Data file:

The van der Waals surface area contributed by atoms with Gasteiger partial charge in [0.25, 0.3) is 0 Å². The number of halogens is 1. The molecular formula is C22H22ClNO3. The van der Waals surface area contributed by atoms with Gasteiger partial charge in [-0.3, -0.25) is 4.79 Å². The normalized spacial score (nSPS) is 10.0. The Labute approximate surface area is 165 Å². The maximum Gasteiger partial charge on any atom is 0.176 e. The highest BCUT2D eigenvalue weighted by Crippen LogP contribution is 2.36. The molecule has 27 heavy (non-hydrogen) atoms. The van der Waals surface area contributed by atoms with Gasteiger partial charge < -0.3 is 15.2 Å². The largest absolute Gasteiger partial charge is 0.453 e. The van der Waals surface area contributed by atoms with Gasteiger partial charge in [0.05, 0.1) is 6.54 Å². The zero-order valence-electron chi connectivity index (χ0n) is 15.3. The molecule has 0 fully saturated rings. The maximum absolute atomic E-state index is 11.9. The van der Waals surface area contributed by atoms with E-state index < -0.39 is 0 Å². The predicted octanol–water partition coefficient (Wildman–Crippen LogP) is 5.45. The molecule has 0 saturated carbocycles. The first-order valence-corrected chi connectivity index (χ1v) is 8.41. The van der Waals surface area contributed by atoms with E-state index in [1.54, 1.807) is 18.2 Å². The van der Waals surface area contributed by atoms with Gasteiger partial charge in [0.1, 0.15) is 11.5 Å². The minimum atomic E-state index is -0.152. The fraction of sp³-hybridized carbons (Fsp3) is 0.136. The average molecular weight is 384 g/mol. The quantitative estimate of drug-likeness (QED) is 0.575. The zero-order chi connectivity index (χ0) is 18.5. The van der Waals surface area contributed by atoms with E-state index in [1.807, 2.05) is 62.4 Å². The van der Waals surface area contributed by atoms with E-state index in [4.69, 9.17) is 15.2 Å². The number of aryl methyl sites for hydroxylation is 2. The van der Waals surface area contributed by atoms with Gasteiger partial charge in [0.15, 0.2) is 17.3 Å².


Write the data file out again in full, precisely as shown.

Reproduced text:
The van der Waals surface area contributed by atoms with Gasteiger partial charge in [0.25, 0.3) is 0 Å². The number of halogens is 1. The molecular formula is C22H22ClNO3. The van der Waals surface area contributed by atoms with Gasteiger partial charge in [-0.3, -0.25) is 4.79 Å². The normalized spacial score (nSPS) is 10.0. The Labute approximate surface area is 165 Å². The maximum Gasteiger partial charge on any atom is 0.176 e. The highest BCUT2D eigenvalue weighted by Crippen LogP contribution is 2.36. The molecule has 27 heavy (non-hydrogen) atoms. The van der Waals surface area contributed by atoms with Gasteiger partial charge < -0.3 is 15.2 Å². The largest absolute Gasteiger partial charge is 0.453 e. The van der Waals surface area contributed by atoms with Gasteiger partial charge in [0.05, 0.1) is 6.54 Å². The zero-order valence-electron chi connectivity index (χ0n) is 15.3. The molecule has 0 fully saturated rings. The maximum absolute atomic E-state index is 11.9. The van der Waals surface area contributed by atoms with E-state index < -0.39 is 0 Å². The predicted octanol–water partition coefficient (Wildman–Crippen LogP) is 5.45. The molecule has 0 saturated carbocycles. The first-order valence-corrected chi connectivity index (χ1v) is 8.41. The van der Waals surface area contributed by atoms with E-state index in [1.54, 1.807) is 18.2 Å². The van der Waals surface area contributed by atoms with Gasteiger partial charge in [0.1, 0.15) is 11.5 Å². The minimum atomic E-state index is -0.152. The fraction of sp³-hybridized carbons (Fsp3) is 0.136. The average molecular weight is 384 g/mol. The quantitative estimate of drug-likeness (QED) is 0.575. The zero-order chi connectivity index (χ0) is 18.5. The van der Waals surface area contributed by atoms with E-state index in [1.807, 2.05) is 62.4 Å². The van der Waals surface area contributed by atoms with E-state index in [4.69, 9.17) is 15.2 Å². The number of aryl methyl sites for hydroxylation is 2. The van der Waals surface area contributed by atoms with Gasteiger partial charge in [0.15, 0.2) is 17.3 Å².